Fenway Park and Tiger stadium were 79 years old on Opening Day. Wrigley Field, a comparative youngster, was 75. Wonderful chunks of baseball history have unfolded in these relics, and a visit to any of them can be as moving as a gospel service. But like a 40-year-old pitcher, the parks are showing their age, and they may not be able to hang on much longer.
It's not that they're falling apart structurally. The problem is economics and a sports world gone mad. The average major league salary has nearly doubled in the last four years, to almost $800,000, and $3 million-a-year players have become commonplace. Ball clubs that play in aged stadiums can't cover their spiraling costs as easily as teams that are housed in more modern facilities, and that has left such places as Fenway, Wrigley and Tiger Stadium with dubious futures. Says Michael Megna, a senior vice-president at American Appraisals Assoc, a Milwaukee firm that evaluates professional sports franchises: "If you look at it from a pure business sense, the old ballparks aren't economically viable anymore."
Why? The biggest reason is that they don't generate enough revenue. Consider luxury boxes. They're the first thing a team thinks of when it builds a stadium today, and rightly so, given the millions the boxes spin off. The SkyDome in Toronto, which opened in 1989, has 161 luxury boxes that rent for $90,000 to $200,000 a year on 10-year-minimum leases. These boxes alone bring in $35 million a year. But Tiger Stadium doesn't have any luxury boxes, and while the Cubs and Red Sox recently built suites (leased for $45,000-$65,000 and $50,000-$75,000 a year, respectively), they are far fewer in number and bring in substantially less money than the boxes in Toronto. "It's not always physically possible to add luxury boxes to the older stadiums," says Robert Baade, an economics professor at Lake Forest (Ill.) College. "And even when it is, the design of the park can really limit the size and number of boxes that can be built."
The newer stadiums also have plenty of other money-makers. Giant electronic scoreboards flash one advertisement after another during games, and every empty wall space is turned into a billboard. There are the so-called food courts, vast dining areas that cater to almost every gastronomical need and are designed to cut down on concession lines and increase sales volume. And don't forget the acres and acres of parking at the new parks, at about $5 a space. The older stadiums, which were built in the downtown areas of cities, simply don't have the room for parking lots. Says Baade: "The older parks are expanding in these areas as well, but they're limited by their design. No way they earn nearly as much as the more modern facilities."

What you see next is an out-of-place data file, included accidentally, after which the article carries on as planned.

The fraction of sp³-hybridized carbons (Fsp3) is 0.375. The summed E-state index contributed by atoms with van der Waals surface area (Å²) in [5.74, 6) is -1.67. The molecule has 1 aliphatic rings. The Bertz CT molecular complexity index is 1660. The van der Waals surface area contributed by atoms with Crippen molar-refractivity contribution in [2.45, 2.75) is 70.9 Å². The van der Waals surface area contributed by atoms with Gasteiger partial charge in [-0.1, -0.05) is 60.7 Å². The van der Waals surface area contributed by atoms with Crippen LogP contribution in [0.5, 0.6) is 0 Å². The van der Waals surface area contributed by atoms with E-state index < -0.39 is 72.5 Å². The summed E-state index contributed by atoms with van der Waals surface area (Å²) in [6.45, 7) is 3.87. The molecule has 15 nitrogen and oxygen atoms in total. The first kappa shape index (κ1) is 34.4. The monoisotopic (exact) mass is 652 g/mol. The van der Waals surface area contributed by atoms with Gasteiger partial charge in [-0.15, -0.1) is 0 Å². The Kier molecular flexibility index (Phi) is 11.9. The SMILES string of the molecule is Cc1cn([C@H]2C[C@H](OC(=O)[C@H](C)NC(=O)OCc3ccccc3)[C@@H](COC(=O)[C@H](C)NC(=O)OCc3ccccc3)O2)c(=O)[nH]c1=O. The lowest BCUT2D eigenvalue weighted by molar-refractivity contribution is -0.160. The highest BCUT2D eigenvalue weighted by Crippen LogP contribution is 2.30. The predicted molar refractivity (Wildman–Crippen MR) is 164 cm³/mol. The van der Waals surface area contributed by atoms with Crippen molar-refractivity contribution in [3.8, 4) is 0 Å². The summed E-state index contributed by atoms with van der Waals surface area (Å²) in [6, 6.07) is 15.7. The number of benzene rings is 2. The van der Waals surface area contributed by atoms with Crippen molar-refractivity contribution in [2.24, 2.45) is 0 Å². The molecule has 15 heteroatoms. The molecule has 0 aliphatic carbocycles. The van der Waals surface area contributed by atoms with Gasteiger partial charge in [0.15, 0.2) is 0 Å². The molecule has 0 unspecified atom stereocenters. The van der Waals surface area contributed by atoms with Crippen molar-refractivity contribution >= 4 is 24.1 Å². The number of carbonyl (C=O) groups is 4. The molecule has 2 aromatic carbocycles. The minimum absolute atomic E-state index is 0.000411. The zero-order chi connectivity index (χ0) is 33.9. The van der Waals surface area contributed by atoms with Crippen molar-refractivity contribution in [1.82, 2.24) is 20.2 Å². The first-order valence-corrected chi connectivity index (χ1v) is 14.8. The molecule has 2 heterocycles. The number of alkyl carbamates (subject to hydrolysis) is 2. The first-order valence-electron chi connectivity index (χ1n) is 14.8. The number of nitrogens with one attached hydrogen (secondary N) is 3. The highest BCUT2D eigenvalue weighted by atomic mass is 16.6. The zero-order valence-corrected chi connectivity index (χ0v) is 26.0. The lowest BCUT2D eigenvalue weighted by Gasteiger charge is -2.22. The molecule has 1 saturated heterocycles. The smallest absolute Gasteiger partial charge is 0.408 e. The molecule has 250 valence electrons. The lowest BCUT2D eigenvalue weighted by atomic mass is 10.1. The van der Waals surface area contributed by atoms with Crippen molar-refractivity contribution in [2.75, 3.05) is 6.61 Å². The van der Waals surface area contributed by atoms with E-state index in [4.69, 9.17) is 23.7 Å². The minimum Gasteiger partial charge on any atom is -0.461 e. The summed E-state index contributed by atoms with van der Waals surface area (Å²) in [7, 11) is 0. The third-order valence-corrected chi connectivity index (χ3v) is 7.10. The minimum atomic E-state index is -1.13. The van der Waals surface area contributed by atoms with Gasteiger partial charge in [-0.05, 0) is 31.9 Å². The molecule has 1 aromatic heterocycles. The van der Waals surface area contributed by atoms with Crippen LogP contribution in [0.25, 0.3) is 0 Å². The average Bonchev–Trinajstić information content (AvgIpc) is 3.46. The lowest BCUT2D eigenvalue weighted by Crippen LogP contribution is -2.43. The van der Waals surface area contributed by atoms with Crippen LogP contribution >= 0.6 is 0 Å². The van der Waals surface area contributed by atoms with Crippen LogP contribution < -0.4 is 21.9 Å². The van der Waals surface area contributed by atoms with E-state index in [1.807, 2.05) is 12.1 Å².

Not surprisingly, maintenance is also a concern. " Tiger Stadium costs more than $1 million a year to keep up," says Bill Haase, senior vice-president in charge of planning and operations for the club. "We have problems with the electrical system, serious problems with the plumbing. Pieces of concrete are falling out of different places. How much bubble gum and glue do we use before everybody realizes that it's time we built something more efficient?"
But don't expect these senescent structures to be razed just yet. There are other forces, even stronger than bubble gum and glue, that are keeping them in business for the time being. One is sentiment. The old parks are sacred monuments, and tearing them down, even if it makes perfect business sense, would cause more trouble than Barry Bonds at an impromptu photo session. Look at what happened in Detroit in 1988, after the Tigers spoke of leveling their stadium and building better digs. More than 1,000 people circled the park one rainy April night and held hands in what was called a group hug. The Tiger Stadium Fan Club now boasts 12,000 members. Imagine the reaction if the Red Sox or Cubs talked about destroying their hallowed homes.
Another factor is the cost of building a new stadium. Prices start at about $150 million. Privately financed facilities, like Joe Robbie Stadium in Miami, are not always practical because they carry an onerous debt service, and taxpayers are increasingly reluctant to help pay for new facilities. (The San Francisco Giants, for instance, have been turned down three times by Bay Area voters on financing and building a new stadium to replace Candlestick Park.) So in most cases it has been cheaper to renovate than to build.
Finally, there's television money. Boston, Chicago and Detroit are among the nation's top eight TV markets, and their ball clubs enjoy some of the richest local media contracts in baseball. In Boston, for instance, the Red Sox bring in $10.8 million a year in TV rights fees; in Seattle, a much smaller market, the Mariners get only $1.5 million. Those extra millions enable teams to keep playing in their ancient stadiums, no matter how little revenue the parks produce.
So how much longer can the old parks survive?
Fenway Park: Structurally, it's in fine shape because of the regular maintenance it has received, and right now Fenway does well financially. But it's the smallest park in the majors, with room for only 34,142 people, and has half as many expensive box seats as, for example, Yankee Stadium has. The Red Sox have tried to solve the size problem by adding 41 private boxes in the mezzanine level and 610 premium-priced "club seats" on the roof, behind home plate, in what is called the 600 Club. Fenway has little room for more expansion, and even with all these additions, it won't be long before more revenue is needed to offset costs. "The Red Sox can't afford to stay in Fenway much longer," says Megna. "They'll be gone in 10 or 15 years."